In every dream home a heartache: the Hapsburgian MCU, suburban cosa nostra, synthetic lovers, domestic realism, full-surrogacy, the falling rate of enjoyment, mothers & others, and how the sausage gets made.
While WandaVision‘s self-referential take on television has closed out with ‘The Series Finale’, the metamania of social media fandom assures the product a vigorous aftermarket.
The internet is awash with breakdowns, details-you-missed, explainers, recaps, references, reveals, reviews, spoilers. Fanatics aplenty leap on the corpse of each passed episode. Upon the dissection table, episodes are sliced open to reveal their truth using folk critical takes on explication de texte and structuralist semiotics.
Perhaps this is par for the course, as Mat Johnson and others have noted, once God is dead in European culture, all western fiction tends towards the detective story – asking why, then, did this happen?
“The mystery form is the fundamental structure of contemporary storytelling, and the mystery comes out of the European Enlightenment and the idea that you can look at chaos and by applying your intellect you can come to an understanding through reason as opposed to just saying, “God did it,” right? “
Counter to the boxset binge the serial released in instalments, like WandaVision, purposefully creates a pause between each story beat creating room for application of the intellect between each “appointment viewing”. The story is handed over to the audience for inter-episode speculation, to become the detective, the mystery solver. Clues are pored over – what does that character’s name mean or suggest? which film is showing in the cinema in the background? – and what does that suggest? what music is playing? what shape or symbol does this placement of elements suggest? The fanatic also brings to this task a body of extra-textual lore pertinent to the particular fictional universe and to the wider tropes of fantastika.
There’s a risk of course that, like the growing pile of ‘dead cats‘ on Boris Johnson’s table, WandaVision‘s ‘Easter eggs‘ become the whole show -overwhelming the narrative at play. This is the inborn sickness of the Marvel dynasty – each generated instalment is essentially a prequel for the subsequent issue. The MO of the franchise mirrors the libidinal frustration of consumer society, whereby the desire for a good is not extinguished by its acquisition or consumption – but its very acquisition or consumption instead evokes desire for qualities associated with a different product, always the next thing.
Nevertheless, there’s a memetically compromised tendency produced by this close inbreeding – ‘the falling rate of enjoyment‘. The family resemblance becomes tighter and tighter, the forms of novelty fewer, the range of action smaller. So, as the franchise proceeds, an end-credits sequence promoting the next product becomes accompanied by a mid-credits sequence towards another output; the tags themselves just concentrated forms of the foreshadowing of other creations contained within the work currently being consumed. Each film, every series, prefigures those to come. Each ‘phase’ is just another final-boss yuga in an ongoing cycle without release. Eventually the compromised memetics will mean that it can produce no viable issue, but until then its reign will persist. Multiverses may introduce a little hybrid vigour for a while, but kissing cousins alone cannot prevent the decline, eventually the memetic fitness is doomed.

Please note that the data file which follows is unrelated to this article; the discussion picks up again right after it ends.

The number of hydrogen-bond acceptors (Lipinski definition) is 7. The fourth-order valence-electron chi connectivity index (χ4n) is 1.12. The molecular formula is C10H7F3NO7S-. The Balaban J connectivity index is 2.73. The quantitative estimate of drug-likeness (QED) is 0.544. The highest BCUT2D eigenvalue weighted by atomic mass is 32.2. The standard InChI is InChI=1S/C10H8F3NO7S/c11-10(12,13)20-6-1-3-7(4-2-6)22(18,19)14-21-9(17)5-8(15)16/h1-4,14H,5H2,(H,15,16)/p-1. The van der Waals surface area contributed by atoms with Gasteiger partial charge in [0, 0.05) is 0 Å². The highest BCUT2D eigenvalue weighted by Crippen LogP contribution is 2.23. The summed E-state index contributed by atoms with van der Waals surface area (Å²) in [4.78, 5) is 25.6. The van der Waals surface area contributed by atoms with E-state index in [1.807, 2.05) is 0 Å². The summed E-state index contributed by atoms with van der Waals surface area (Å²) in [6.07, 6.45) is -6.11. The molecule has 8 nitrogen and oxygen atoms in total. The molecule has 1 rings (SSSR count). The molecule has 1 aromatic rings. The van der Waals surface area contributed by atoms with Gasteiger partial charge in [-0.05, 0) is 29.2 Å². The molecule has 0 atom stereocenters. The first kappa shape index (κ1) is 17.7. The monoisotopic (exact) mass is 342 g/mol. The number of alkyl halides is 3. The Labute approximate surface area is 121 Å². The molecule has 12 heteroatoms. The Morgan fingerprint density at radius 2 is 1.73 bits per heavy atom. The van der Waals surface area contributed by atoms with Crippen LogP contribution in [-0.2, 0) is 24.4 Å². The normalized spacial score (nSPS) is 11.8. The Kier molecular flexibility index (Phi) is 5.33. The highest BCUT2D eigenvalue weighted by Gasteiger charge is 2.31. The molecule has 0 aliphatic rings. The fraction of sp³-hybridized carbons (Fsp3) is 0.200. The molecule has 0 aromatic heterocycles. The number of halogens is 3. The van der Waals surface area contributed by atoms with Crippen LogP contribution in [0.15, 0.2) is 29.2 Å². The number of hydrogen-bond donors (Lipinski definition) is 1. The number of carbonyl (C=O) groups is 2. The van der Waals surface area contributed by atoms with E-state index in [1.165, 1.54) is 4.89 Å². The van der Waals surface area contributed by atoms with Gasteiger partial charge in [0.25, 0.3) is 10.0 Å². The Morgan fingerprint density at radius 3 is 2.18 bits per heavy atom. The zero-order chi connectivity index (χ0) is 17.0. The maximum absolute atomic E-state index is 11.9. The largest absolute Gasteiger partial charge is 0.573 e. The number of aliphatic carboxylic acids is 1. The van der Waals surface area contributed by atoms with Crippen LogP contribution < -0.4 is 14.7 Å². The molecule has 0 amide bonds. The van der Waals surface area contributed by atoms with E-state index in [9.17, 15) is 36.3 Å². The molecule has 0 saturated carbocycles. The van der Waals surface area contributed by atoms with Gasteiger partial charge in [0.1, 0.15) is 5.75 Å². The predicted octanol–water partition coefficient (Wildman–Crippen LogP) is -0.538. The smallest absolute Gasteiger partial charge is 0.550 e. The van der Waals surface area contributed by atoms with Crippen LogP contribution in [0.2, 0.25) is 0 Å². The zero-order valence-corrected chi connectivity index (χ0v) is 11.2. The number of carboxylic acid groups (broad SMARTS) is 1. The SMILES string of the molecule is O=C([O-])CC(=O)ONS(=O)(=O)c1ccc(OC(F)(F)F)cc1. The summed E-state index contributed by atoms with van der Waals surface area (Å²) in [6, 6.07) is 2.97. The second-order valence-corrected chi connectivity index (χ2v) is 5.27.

Some of the fanatic noise about the series has focussed on its ‘philosophic’ aspects, mainly the paradox of the Ship of Theseus (as expressed in the final episode). Some commentators went further and also considered the ethics of The Avengers as a whole or of Wanda Maximoff in particular.
When Wanda alone is discussed, much of it centres on the question of whether she is the villain of the show. This was a popular fan theory mid-series, but declined towards the end as alternative, appropriate, antagonists were revealed. After the finale, a few folk were left pondering her potential as a future villain post-show, while fewer still remained questioning her actions in the series. the_jonker on Reddit was one of those, suggesting that ‘this show has a serious ethics problem‘.
The final episode makes Wanda’s ethical dilemma clear – does she maintain her ideal life with her partner and children at the cost of the autonomy of West View’s residents, or does she liberate the residents of West View from her enchantment and lose partner, children and domestic bliss. In the end, she releases West View from her spell and Monica Rambeau tells her that “They’ll never know what you sacrificed for them”.
‘Ex-fucking-cuse me’, notes the_Jonker in response, describing how ‘Wanda built a personal paradise on a foundation of torture and slavery’. What even this critic fails to note however is that Wanda’s vision of the good life is the West(ern) view of the same.
This western world view is rooted in Judaeo-Christian tradition: humans are considered dominant over nature, natural ‘resources’ are understood primarily by their use value and by their benefit to humanity. ‘Man’ is first, and human beings are superior to all other things in the environment – be they living or non-living . The normative conception of this Man is the white middle-class in the rich countries of the global north.
The lives of this global middle-class, the richest 10% of the planet (which includes everyone earning the UK median salary of c. £29000 or higher) are supported by the exploitation of the more-than-human world. The rapacious mining and deforestation, relentless polluting, displacement and extinguishing of cultures, ecosystems and species – nightmares of our existence which we consign to the wretched of the Earth, the tortured and enslaved biosphere, the silenced others. It’s not only Wanda who is trapping lifeforms in this west view.
As Adam Curtis noted in HyperNormalisation: “all of us in the West – not just the politicians and the journalists and the experts, but we ourselves – have retreated into a simplified, and often completely fake version of the world. But because it is all around us we accept it as normal.”
‘For over half a century, worldwide growth in affluence has continuously increased resource use and pollutant emissions far more rapidly than these have been reduced through better technology. The affluent citizens of the world are responsible for most environmental impacts and are central to any future prospect of retreating to safer environmental conditions… Any transition towards sustainability can only be effective if far-reaching lifestyle changes complement technological advancements. However, existing societies, economies and cultures incite consumption expansion and the structural imperative for growth in competitive market economies inhibits necessary societal change.’